Emerging wine destination for South America!
– Our small, escorted wine tour groups give you a very intimate experience: a maximum of 12 clients per group ensures our customary high quality.
– Get to know Peruvian wine and Pisco … with plenty of tastings of course!
– Visit local vineyards and wineries, both rustic & industrial.
– Get an insight into local customs, through its people.
– Peru is a foodie paradise: enjoy the superb, local food.
– Learn a lot about this complex and historic country.
– Add on a trip to Machu Picchu & Cusco, or some other wine regions in South America, if you wish?
Day 1 – Arrival in Lima: Welcome to Peru
At whatever time you arrive in the Peruvian capital, one of our representatives will be waiting for you at Lima’s Jorge Chavez Airport to drive you the 40 minutes in a private vehicle to your hotel, in the upscale neighborhood of Miraflores.
Our “go-to” hotel in Miraflores is the excellent Casa Andina Private Collection, well-located with great facilities and nice staff. Now settle in and rest after your international flight before a welcome meeting with your tour leader / guide around 7pm.
Your guide will give you some extra information, chat through the itinerary and options, and answer any questions you might have. You can then all go out to dinner together at a local restaurant, just a short walk from your hotel for a first taste of Peruvian cuisine and, of course, wine.
Day 2 – Lima from many angles!
After breakfast, you will be picked up by your local guide and taken on a four-hour sightseeing trip to the Colonial center of Lima.
Lima is located on the coastal desert strip between the Pacific Ocean and the Andes mountains. Founded in 1535 as the “City of Kings”, Peru’s capital is now a semi-modern, bustling metropolis of nine million people. The old colonial center, which is a UNESCO World Heritage Site, has many historic churches and buildings famed for their traditional, ornate balconies.
You will visit the Plaza San Martin and the Plaza de Armas – home to the Presidential Palace and the impressive Colonial Cathedral among other Colonial structures.
After your sightseeing tour, you will need some lunch to re-charge so around 2pm we will take you to a famous up-scale Peruvian buffet restaurant, where you will be able to try many of Peru’s signature dishes. We will give you information explaining the main dishes you can try here, such as Ceviche, Lomo Saltado, Rocoto Relleno, Tiradito, Aji de Gallina, Escabeche, Chaufa … the list is a long one! Moreover, there are many fusion and international dishes, as well as classic Peruvian desserts such as Suspiro Limeño. Of course you should try a Pisco Sour or a Chilcano, if you didn’t last night.
After a lunch of this magnitude, a rest might be in order! We will take you back to your hotel to put your feet up … or maybe you would like to use the hotel’s facilities and spa. In any case you are free to as you wish until the early evening when you will be met by your guide and travel out to explore the bohemian area of Barranco.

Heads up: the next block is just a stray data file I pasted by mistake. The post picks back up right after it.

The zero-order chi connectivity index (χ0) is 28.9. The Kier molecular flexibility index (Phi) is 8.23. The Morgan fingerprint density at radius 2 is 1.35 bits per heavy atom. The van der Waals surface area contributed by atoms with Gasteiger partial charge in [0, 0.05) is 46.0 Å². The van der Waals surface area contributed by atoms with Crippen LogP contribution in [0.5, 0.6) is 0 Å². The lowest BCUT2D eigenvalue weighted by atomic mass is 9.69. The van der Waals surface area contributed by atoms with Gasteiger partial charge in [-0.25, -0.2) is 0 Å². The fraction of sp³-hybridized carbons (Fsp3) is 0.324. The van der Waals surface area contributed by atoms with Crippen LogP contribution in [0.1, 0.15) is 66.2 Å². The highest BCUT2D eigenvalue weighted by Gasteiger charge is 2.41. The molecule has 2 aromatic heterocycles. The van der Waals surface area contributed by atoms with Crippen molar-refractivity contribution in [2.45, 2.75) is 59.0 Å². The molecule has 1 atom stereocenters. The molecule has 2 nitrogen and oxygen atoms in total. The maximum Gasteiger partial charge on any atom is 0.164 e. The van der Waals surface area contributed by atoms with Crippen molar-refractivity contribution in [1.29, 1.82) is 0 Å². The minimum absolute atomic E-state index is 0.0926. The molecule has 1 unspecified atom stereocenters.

Barranco has undergone a transformation over recent years, with the continued growth of the Peruvian middle classes and their disposable income. Historic buildings which were falling into dis-repair have been salvaged and fitted out as restaurants and bars, restoring them to former glories.
We will visit one of these micro-breweries and enjoy a tour of the small facility and an explanation of the process involved in making the beer. Then of course we need to try some!
After the brew-pub we can go for a Pisco cocktail at one of the most emblematic and historic bars in Lima. Juanitos has been a fixture in Barranco since 1937 and is a real piece of Lima nostalgia, which appears to be almost frozen in time. The place has been a source of inspiration to writers and artists over the years, and today a wide range of people can be seen cramming in from tourists, through politicians and celebrities, to regular local people. Try one of the famous Jamon del Norte sandwiches and you are taking a bite out of history.
Day 3 – Ica, Queirolo Vineyard and Vineyard Hotel
After around 45 minutes we will make a stop at the Queirolo Winery in Pachacamac. This winery is where the Queirolo family, who arrived in Peru from Italy in 1877, have been producing wine since 1880. Obviously technology has changed over the last century and a half, and the plant is now very modern, with a capacity of over five million liters.
You will be taken on a guided tour of the facility and see where the grapes you will soon get to know are processed, bottled and shipped to customers. In 2002, Queirolo moved its vineyards to where they currently are in Ica, and in 2011 it became the first company in Peru to have a hotel within its vineyards. This excellent hotel is where you will be staying for the next 3 nights.
After an hour tour of the Queirolo winery, you will board your vehicle again to continue the drive along the sandy highway.
On this drive you will see plenty of disorder, ramshackle houses and witness regular Peruvians doing what they do. One of the main problems that Peru has, in common with all under-developed countries, is economic inequality and this will become obvious to you on the journey. We will stop en-route, if there is something that catches your eye.
We will continue on to Ica for a late lunch at your hotel or local restarant. After checking in and having lunch we will meet the resident sommelier for a tasting of the Queirolo flagship line, Intipalka.
After a tasting of around Intipalka wines and a visit to the winery viewpoint you will be free for dinner.
Day 4 – Artisan Pisco, La Caravedo and sunset over the vines